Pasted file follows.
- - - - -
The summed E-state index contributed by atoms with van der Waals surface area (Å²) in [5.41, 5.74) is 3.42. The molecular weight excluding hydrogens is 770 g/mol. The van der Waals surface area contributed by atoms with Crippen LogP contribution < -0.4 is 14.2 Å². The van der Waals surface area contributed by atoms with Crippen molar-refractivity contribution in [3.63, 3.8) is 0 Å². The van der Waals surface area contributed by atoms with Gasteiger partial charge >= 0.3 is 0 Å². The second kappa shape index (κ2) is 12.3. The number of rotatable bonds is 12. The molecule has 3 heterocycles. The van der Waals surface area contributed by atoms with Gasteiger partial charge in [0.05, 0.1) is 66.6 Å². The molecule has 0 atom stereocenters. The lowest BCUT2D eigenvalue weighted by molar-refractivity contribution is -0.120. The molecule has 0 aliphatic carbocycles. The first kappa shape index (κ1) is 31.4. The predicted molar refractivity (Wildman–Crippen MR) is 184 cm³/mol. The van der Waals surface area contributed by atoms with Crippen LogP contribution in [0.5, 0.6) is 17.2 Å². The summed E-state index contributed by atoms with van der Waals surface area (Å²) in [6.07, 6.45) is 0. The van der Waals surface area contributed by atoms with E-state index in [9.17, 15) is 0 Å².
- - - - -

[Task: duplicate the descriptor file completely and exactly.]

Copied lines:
The summed E-state index contributed by atoms with van der Waals surface area (Å²) in [5.41, 5.74) is 3.42. The molecular weight excluding hydrogens is 770 g/mol. The van der Waals surface area contributed by atoms with Crippen LogP contribution < -0.4 is 14.2 Å². The van der Waals surface area contributed by atoms with Crippen molar-refractivity contribution in [3.63, 3.8) is 0 Å². The van der Waals surface area contributed by atoms with Gasteiger partial charge >= 0.3 is 0 Å². The second kappa shape index (κ2) is 12.3. The number of rotatable bonds is 12. The molecule has 3 heterocycles. The van der Waals surface area contributed by atoms with Gasteiger partial charge in [0.05, 0.1) is 66.6 Å². The molecule has 0 atom stereocenters. The lowest BCUT2D eigenvalue weighted by molar-refractivity contribution is -0.120. The molecule has 0 aliphatic carbocycles. The first kappa shape index (κ1) is 31.4. The predicted molar refractivity (Wildman–Crippen MR) is 184 cm³/mol. The van der Waals surface area contributed by atoms with Crippen LogP contribution in [0.5, 0.6) is 17.2 Å². The summed E-state index contributed by atoms with van der Waals surface area (Å²) in [6.07, 6.45) is 0. The van der Waals surface area contributed by atoms with E-state index in [9.17, 15) is 0 Å².